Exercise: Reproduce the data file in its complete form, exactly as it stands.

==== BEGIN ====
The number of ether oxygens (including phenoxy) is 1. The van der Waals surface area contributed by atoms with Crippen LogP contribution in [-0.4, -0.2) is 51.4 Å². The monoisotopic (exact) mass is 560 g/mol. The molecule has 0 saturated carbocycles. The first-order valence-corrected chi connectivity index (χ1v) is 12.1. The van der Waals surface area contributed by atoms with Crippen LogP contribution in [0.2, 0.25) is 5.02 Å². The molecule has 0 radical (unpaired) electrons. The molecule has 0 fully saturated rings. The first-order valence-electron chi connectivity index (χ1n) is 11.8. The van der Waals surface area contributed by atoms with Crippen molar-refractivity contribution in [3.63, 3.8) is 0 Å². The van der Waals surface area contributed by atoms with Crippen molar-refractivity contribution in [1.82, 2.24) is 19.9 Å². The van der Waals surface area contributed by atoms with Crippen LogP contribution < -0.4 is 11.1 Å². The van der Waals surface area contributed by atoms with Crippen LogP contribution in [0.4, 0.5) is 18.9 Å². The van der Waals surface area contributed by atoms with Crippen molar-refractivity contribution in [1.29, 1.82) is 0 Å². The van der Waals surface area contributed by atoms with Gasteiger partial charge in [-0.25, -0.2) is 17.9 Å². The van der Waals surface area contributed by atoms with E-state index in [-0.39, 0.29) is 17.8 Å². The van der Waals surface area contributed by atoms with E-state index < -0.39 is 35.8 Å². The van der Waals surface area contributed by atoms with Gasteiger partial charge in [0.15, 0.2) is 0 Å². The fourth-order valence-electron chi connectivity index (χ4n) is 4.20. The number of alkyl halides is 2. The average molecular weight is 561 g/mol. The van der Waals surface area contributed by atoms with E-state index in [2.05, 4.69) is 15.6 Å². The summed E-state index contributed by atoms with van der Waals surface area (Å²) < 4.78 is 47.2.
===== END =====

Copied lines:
The number of ether oxygens (including phenoxy) is 1. The van der Waals surface area contributed by atoms with Crippen LogP contribution in [-0.4, -0.2) is 51.4 Å². The monoisotopic (exact) mass is 560 g/mol. The molecule has 0 saturated carbocycles. The first-order valence-corrected chi connectivity index (χ1v) is 12.1. The van der Waals surface area contributed by atoms with Crippen LogP contribution in [0.2, 0.25) is 5.02 Å². The molecule has 0 radical (unpaired) electrons. The molecule has 0 fully saturated rings. The first-order valence-electron chi connectivity index (χ1n) is 11.8. The van der Waals surface area contributed by atoms with Crippen molar-refractivity contribution in [3.63, 3.8) is 0 Å². The van der Waals surface area contributed by atoms with Crippen molar-refractivity contribution in [1.82, 2.24) is 19.9 Å². The van der Waals surface area contributed by atoms with Crippen LogP contribution < -0.4 is 11.1 Å². The van der Waals surface area contributed by atoms with Crippen LogP contribution in [0.4, 0.5) is 18.9 Å². The van der Waals surface area contributed by atoms with Crippen molar-refractivity contribution in [1.29, 1.82) is 0 Å². The van der Waals surface area contributed by atoms with Gasteiger partial charge in [-0.25, -0.2) is 17.9 Å². The van der Waals surface area contributed by atoms with E-state index in [-0.39, 0.29) is 17.8 Å². The van der Waals surface area contributed by atoms with E-state index < -0.39 is 35.8 Å². The van der Waals surface area contributed by atoms with Gasteiger partial charge in [0.15, 0.2) is 0 Å². The fourth-order valence-electron chi connectivity index (χ4n) is 4.20. The number of alkyl halides is 2. The average molecular weight is 561 g/mol. The van der Waals surface area contributed by atoms with E-state index in [2.05, 4.69) is 15.6 Å². The summed E-state index contributed by atoms with van der Waals surface area (Å²) < 4.78 is 47.2.